II. The Process
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The journey metaphor for developing usable Macromedia Flash

This process started as an understanding that it is easier to make usability part of a project from the beginning, not as something tacked on at the end. Think of using content as a journey with a starting point, a series of roads to travel and a final destination.

Macromedia Flash content is like taking a trip

Using Macromedia Flash content is like taking a journey from start to finish. The clients for the project want to their users to arrive at the destination. They are the ones paying for the journey. The Macromedia Flash developer is the travel agent, tasked to make sure users can get to the destination. And the user of the Macromedia Flash content is the one taking the journey.

Usability measures how enjoyable the journey is

The client has hired the developer, as travel agent, to get as many people to complete the journey as possible. For the developer, the goal is to make sure that the trip is enjoyable for the user. That means the Macromedia Flash content must be usable (according to the definition of "usability" outlined in Part I of this white paper). Each user who abandons the journey and each user who has a bad time will detract from the overall success of the project.

Success means meeting the goal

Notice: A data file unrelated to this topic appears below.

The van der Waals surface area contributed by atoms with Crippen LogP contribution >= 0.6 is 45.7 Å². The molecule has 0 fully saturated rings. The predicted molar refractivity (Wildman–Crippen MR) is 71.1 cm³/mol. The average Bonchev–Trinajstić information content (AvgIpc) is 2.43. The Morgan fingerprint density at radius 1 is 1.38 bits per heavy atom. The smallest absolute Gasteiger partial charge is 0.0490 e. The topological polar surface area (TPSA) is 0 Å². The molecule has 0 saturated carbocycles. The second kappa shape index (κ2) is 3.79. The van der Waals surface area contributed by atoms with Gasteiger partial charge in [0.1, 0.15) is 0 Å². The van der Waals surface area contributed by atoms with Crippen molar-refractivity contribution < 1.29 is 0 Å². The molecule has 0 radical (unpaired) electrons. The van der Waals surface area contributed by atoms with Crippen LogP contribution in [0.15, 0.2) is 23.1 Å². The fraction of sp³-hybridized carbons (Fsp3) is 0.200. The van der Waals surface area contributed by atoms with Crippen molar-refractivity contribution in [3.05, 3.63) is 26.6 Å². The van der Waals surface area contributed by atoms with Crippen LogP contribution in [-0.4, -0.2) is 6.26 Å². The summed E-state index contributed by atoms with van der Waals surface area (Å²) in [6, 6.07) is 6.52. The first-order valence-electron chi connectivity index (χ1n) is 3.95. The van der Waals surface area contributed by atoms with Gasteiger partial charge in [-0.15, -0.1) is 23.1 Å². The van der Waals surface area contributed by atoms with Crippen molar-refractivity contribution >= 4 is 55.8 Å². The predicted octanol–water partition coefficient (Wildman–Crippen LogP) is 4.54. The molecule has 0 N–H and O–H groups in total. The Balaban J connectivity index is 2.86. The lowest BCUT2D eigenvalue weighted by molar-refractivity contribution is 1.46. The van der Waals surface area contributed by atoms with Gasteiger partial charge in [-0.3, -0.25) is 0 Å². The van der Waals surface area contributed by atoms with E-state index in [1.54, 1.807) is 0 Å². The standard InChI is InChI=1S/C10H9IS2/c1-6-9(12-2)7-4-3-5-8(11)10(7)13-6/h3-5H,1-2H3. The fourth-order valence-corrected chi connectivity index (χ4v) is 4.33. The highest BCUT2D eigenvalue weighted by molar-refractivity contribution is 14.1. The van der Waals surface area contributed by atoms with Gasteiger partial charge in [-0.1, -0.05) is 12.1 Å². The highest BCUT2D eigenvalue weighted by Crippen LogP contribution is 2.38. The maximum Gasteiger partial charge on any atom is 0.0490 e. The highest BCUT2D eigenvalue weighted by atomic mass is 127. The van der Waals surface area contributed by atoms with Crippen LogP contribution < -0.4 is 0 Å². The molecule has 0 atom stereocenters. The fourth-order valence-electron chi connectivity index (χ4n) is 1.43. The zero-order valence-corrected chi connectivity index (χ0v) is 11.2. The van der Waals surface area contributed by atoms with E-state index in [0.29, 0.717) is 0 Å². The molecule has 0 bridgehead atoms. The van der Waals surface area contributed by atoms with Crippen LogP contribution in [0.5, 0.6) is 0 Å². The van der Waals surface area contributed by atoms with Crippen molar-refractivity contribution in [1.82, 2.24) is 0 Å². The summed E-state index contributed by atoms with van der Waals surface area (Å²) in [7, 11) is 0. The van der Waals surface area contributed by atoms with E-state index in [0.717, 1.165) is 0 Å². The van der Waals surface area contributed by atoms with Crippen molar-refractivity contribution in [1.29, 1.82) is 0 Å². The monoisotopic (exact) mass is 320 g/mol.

The success of the effort can be measured against the goals of the project. The client's goal, the end destination of the user's journey, is their main reason for hiring the developer to create the Macromedia Flash content. This destination may be announcing a new product or training users on a new technology. For many clients, the primary goal to reach with the content may be to drive sales leads and gather contact information of qualified candidates. With other projects, especially artistic endeavors, the journey itself may be the goal, in which case usability might not be applicable.

Users' goal is their reason to interact with the content. Each user may have a different reason for taking the journey, and each user's level of desire to achieve that goal will factor into how much poor usability the user will be willing to put up with. The developer can only begin to imagine all the different reasons a user might have for interacting with the Macromedia Flash content. It is best to focus user goals using offers.

For most commercial projects a user is given incentive to reach the client's goal. In marketing jargon this incentive is called the "offer." An offer can involve anything from information the user needs to a downloadable piece of software. A strong offer will help to make the client's goal part of the user's goal.

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